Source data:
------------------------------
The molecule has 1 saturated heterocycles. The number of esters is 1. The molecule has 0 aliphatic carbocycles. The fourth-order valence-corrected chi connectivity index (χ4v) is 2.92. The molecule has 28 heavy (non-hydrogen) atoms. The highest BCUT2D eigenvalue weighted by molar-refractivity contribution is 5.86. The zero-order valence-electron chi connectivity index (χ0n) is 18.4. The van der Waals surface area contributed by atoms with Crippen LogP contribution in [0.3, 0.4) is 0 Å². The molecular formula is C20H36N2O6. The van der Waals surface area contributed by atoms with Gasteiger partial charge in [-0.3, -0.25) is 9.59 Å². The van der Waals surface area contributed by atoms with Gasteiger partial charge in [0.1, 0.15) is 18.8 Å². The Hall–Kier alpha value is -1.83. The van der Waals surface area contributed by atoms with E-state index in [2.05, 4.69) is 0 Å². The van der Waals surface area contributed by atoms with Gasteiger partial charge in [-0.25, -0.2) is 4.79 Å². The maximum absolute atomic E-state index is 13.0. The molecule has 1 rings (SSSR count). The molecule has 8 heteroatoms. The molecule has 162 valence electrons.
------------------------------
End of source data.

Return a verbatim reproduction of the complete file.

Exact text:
The molecule has 1 saturated heterocycles. The number of esters is 1. The molecule has 0 aliphatic carbocycles. The fourth-order valence-corrected chi connectivity index (χ4v) is 2.92. The molecule has 28 heavy (non-hydrogen) atoms. The highest BCUT2D eigenvalue weighted by molar-refractivity contribution is 5.86. The zero-order valence-electron chi connectivity index (χ0n) is 18.4. The van der Waals surface area contributed by atoms with Crippen LogP contribution in [0.3, 0.4) is 0 Å². The molecular formula is C20H36N2O6. The van der Waals surface area contributed by atoms with Gasteiger partial charge in [-0.3, -0.25) is 9.59 Å². The van der Waals surface area contributed by atoms with Gasteiger partial charge in [0.1, 0.15) is 18.8 Å². The Hall–Kier alpha value is -1.83. The van der Waals surface area contributed by atoms with E-state index in [2.05, 4.69) is 0 Å². The van der Waals surface area contributed by atoms with Gasteiger partial charge in [-0.25, -0.2) is 4.79 Å². The maximum absolute atomic E-state index is 13.0. The molecule has 1 rings (SSSR count). The molecule has 8 heteroatoms. The molecule has 162 valence electrons.